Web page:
The latest New York Times/CBS News poll came out this morning, and, like several others, it shows President Bush and John Kerry locked in a 47% to 47% tie, compared to an eight point lead for President Bush after the Republican convention in September.
The poll’s internals are easily accessible–which is praiseworthy–so it takes only a moment to determine that the October poll sampled 34% Democrats and 29% Republicans, while the September poll sampled 33% Republicans and 31% Democrats. So it’s hardly a surprise that Kerry did better in the October survey. If the pollsters sampled only Democrats, they could show that Kerry was sweeping toward an unprecedented victory.
We aren’t going to be able to untangle the pros and cons of “correcting” samples between now and November; suffice it to say, however, that 4% of the population didn’t abandon the Republican party for the Democrats over the last 30 days.
I also note that the proportion of liberals sampled in today’s Times/CBS poll is the highest they have recorded in any Presidential poll since 1995. Maybe Kerry should be worried that the best he could manage was a tie.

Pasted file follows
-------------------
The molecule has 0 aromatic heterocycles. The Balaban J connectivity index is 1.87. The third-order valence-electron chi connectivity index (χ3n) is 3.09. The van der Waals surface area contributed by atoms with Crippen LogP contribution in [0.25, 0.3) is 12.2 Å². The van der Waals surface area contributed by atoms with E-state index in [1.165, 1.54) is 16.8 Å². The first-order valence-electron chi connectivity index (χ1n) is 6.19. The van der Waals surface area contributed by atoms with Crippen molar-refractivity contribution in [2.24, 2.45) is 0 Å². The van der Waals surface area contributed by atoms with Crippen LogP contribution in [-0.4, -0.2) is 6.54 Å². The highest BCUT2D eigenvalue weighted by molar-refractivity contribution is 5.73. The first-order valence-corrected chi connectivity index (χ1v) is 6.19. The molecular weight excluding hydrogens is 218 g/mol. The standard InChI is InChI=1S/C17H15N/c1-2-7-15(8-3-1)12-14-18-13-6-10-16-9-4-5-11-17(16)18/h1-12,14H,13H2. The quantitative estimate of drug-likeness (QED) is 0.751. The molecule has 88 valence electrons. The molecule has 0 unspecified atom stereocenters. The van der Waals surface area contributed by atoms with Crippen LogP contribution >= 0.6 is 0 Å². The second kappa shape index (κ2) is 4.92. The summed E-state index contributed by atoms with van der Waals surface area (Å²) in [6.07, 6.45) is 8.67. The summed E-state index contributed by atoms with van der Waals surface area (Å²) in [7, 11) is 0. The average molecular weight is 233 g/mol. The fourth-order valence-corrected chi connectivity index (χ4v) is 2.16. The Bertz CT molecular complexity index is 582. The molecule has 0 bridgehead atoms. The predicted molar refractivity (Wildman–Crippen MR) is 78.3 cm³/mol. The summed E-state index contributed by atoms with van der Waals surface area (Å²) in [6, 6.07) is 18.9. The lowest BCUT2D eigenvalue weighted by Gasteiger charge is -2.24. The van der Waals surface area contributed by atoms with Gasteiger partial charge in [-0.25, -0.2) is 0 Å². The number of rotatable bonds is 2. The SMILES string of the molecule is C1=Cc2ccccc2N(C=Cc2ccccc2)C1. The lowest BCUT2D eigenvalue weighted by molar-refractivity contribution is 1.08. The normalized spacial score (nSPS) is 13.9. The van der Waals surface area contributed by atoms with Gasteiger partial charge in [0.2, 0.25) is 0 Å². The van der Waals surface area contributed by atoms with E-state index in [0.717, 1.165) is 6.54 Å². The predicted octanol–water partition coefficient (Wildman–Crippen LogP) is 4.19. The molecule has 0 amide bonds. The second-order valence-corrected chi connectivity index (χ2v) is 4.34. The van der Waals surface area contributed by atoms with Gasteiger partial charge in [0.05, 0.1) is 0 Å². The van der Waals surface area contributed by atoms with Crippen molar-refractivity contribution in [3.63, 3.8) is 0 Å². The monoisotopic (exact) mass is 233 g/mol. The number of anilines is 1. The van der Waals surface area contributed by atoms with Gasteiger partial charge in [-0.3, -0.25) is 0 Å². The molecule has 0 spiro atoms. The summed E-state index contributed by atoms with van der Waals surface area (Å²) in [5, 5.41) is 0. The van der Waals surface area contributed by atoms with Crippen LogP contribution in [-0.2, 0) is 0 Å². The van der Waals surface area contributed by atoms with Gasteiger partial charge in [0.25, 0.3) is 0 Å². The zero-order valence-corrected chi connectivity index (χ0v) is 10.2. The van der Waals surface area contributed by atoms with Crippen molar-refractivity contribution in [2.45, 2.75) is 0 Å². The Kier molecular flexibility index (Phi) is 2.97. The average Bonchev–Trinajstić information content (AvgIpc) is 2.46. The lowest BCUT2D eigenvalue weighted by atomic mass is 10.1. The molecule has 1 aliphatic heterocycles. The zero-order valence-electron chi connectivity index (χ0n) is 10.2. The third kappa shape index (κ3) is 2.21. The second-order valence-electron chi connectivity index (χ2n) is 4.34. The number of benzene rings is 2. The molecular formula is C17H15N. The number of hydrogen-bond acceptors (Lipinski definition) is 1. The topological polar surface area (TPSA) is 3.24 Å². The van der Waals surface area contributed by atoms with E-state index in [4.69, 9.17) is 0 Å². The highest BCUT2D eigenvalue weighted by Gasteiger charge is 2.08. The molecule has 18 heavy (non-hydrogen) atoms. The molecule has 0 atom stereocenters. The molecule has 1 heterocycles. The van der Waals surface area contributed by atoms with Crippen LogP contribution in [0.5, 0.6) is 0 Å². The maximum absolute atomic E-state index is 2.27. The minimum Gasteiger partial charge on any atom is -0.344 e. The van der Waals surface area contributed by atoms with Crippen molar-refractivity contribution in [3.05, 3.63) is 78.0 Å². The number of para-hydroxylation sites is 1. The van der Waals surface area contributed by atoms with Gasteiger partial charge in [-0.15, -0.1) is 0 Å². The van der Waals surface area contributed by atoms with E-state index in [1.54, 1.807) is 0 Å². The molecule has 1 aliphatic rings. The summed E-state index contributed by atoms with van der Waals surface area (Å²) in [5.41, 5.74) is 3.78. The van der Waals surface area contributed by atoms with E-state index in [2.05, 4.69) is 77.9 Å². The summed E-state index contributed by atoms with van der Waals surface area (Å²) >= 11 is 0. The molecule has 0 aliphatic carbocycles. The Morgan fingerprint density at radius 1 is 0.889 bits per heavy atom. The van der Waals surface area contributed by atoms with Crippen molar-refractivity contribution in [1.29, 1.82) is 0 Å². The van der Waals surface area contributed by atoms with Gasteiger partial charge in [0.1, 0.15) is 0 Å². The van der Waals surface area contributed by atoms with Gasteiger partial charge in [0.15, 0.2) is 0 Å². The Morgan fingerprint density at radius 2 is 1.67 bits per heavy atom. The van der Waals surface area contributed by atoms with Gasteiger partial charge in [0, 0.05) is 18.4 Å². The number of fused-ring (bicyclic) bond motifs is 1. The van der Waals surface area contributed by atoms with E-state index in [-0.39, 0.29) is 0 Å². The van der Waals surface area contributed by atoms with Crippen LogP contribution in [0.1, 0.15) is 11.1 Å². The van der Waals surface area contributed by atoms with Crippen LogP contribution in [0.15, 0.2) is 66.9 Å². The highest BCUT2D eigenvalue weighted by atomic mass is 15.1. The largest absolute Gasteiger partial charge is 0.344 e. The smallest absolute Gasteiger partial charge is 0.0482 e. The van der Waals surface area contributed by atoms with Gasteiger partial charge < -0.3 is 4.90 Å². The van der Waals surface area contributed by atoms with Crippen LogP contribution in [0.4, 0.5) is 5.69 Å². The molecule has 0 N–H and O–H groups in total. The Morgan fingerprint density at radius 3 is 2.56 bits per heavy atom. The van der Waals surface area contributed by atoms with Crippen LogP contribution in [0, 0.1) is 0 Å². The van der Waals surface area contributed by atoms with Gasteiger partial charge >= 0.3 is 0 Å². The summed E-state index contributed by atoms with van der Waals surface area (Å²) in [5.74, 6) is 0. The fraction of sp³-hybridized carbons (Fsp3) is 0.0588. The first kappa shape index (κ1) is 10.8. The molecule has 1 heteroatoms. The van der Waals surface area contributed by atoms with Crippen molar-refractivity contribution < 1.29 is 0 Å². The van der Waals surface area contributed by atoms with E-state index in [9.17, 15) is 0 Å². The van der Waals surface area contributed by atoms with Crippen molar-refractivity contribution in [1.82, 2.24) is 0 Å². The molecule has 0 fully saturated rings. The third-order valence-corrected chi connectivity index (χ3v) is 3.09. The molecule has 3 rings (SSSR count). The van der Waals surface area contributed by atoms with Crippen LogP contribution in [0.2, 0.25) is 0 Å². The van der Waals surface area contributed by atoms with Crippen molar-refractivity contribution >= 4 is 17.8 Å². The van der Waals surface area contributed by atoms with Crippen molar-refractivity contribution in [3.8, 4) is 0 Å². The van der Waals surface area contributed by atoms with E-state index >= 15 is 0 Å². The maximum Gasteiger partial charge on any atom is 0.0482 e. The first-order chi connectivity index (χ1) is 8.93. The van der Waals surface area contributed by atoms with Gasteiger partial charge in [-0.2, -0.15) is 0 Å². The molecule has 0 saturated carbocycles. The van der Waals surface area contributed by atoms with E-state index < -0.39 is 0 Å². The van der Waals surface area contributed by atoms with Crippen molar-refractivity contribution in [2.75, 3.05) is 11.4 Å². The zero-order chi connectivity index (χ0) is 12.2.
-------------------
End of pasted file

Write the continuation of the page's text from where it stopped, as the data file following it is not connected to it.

It’s noteworthy that all of the polls that over-sampled Republicans in September are now over-sampling Democrats in October. Is this a coincidence, or a deliberate effort to manufacture a Kerry “comeback” to generate momentum for the Democrats? One possible explanation, as least as to the Times/CBS poll, is that their September poll was taken on a Monday through Wednesday, while the poll released today was entirely done on the weekend, when pollsters know they will tend to find more Democrats at home. So was the choice of polling dates deliberate, or coincidental?
For what it’s worth, those polls that weight samples to produce a consistent blend of Republicans, Democrats and independents have found little or no change since the first Presidential debate.
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